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Revista da Escola de Enfermagem da USP

versão impressa ISSN 0080-6234versão On-line ISSN 1980-220X

Rev. esc. enferm. USP v.42 n.3 São Paulo set. 2008 



Violence against women: visibility of the problem according to the health team*



Violencia contra la mujer: la visibilidad del problema para un grupo de profesionales de salud



Angelina LettiereI; Ana Márcia Spanó NakanoII; Daniela Taysa RodriguesIII

IUndergraduate at University of São Paulo at Ribeirão Preto College of Nursing (EERP/USP). Holder of a Scientific Initiaition Grant from PIBIC/CNPq. PIBIC /USP/CNPq Project number 109813/2005-7. Ribeirão Preto, SP, Brazil.
IINurse. Associate Professor of the Department of Maternal-Child Nursing and Public Health at University of São Paulo at Ribeirão Preto College of Nursing (EERP/USP). Research advisor. Ribeirão Preto, SP, Brazil.
IIINurse. Specialist in Obstetrics and Neonatology. Graduate Student at University of São Paulo at Ribeirão Preto College of Nursing (EERP/USP). Ribeirão Preto, SP, Brazil.

Correspondence addressed to




It is extremely important to identify women living in a violent situation. However, the health sector has not always offered a satisfactory response for the issue. We sought to identify how the health professionals of a maternity perceive and act in view of a violent situation. This is a qualitative research, in which the data were collected through semistructured interviews and subject to thematic analysis. The study group consisted of 12 health professionals from a philanthropic maternity hospital located in Ribeirão Preto, Sao Paulo State, Brazil. It was observed that health professionals characterize violence against women as a severe and important problem in society, caused by and leading to gender inequality. However, professional practice tends towards a biologistic and reductionist approach, which fragments women's health care, justified by the lack of professional training, institutional support and a multidisciplinary team.

Keywords: Violence against women; Women's health; Health personnel.


La identificación de mujeres en situación de violencia es de extrema importancia. Sin embargo, el sector salud no siempre viene ofreciendo una respuesta satisfactoria para el problema. La finalidad del presente trabajo fue identificar mediante una investigación cualitativa cómo perciben y actúan ante la violencia los profesionales de salud. Los datos fueron recolectados a través de entrevistas semiestructuradas y analizadas por la modalidad temática. El grupo de estudio estuvo compuesto por 12 profesionales de salud de una maternidad filantrópica de Ribeirao Preto – Brasil. Se observó que los profesionales de salud caracterizaron a la violencia contra la mujer como un problema serio e importante de la sociedad, teniendo como causa y consecuencia a la desigualdad de género. Entre tanto, en la práctica profesional existe un abordaje reduccionista y biologicista con fragmentación de la atención a la salud de la mujer, justificado por la falta de formación profesional, soporte institucional y de un equipo multidisciplinario.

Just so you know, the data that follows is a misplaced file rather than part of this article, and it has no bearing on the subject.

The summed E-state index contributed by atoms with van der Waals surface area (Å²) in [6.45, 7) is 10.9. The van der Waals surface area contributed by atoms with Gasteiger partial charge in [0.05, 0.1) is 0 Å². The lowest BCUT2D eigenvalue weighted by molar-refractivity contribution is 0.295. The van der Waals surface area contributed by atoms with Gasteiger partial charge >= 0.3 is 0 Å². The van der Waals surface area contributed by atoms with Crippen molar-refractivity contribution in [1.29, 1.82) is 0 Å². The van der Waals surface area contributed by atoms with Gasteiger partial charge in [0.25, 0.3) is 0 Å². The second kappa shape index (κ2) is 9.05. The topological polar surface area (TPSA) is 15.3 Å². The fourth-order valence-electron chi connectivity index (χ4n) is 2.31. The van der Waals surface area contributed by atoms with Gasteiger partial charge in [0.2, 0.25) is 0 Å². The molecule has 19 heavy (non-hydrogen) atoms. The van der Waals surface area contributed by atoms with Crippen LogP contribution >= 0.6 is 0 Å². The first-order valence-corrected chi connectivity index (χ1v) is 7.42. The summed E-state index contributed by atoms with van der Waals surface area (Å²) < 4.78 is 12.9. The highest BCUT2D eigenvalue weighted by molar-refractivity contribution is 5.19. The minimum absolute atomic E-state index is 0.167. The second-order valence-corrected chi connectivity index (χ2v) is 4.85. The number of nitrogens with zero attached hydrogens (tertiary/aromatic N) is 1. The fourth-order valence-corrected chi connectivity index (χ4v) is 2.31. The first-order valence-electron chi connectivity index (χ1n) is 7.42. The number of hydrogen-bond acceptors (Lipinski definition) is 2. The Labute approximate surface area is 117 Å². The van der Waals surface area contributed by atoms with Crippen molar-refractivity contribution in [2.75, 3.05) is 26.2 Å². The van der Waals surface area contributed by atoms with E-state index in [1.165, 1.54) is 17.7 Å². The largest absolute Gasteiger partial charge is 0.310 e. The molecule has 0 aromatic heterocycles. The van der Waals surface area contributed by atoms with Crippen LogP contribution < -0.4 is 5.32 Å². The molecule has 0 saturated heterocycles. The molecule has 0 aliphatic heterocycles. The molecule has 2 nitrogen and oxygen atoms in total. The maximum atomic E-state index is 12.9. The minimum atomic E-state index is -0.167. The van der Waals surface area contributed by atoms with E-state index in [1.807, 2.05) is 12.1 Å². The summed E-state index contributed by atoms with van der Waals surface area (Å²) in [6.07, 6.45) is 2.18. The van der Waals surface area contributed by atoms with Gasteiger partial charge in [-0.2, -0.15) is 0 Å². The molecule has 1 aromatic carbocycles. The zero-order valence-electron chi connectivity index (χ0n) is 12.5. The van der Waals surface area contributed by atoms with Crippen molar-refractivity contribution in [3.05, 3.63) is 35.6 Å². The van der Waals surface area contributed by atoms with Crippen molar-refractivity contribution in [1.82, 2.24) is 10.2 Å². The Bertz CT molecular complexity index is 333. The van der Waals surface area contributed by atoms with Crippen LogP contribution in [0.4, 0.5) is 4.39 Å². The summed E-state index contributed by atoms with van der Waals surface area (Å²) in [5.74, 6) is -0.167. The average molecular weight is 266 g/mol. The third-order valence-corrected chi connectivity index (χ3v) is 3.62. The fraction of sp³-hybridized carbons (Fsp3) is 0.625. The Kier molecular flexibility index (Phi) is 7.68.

Descriptores: Violencia contra la mujer; Salud de la mujer; Personal de salud.




Violence against women is a complex phenomenon that may be present in all of life moments, in the course of its vital cycle, and it may manifest itself in different forms and countless circumstances(1). The phenomenon is expressed mainly through sexual, physical and psychological violence. However, it applies not only to the body; it also has repercussions in women's social life(2), as visible marks are not often left.

Among the several situations of violence that women suffer, domestic violence stands out and refers to all forms of violence and dominant behaviors performed in the family core(3). Investigations performed in healthcare services show annual prevalence of violence against women that is perpetrated by their sexual partners, ranging from 4 to 23%. When violence is considered throughout these women's lives, the rates are 33 to 39%(4).

Regarding this study(5) performed in a primary healthcare unit, in which there was the evaluation of the frequency of cases of violence, its origin, gravity and woman-aggressor relationship, it was found that 44.4% of users reported at least one episode of physical violence during adulthood. In 34.1% of the cases, violence came from partners or relatives. The occurrence of at least one episode of sexual violence was found in adulthood in 11.5% of the women, and in 7.1% of the cases, the offenders were partners or relatives. The author concludes that physical and sexual violence had higher magnitudes in this service. The partners and relatives were the main perpetrators and the cases are mostly severe and repetitive.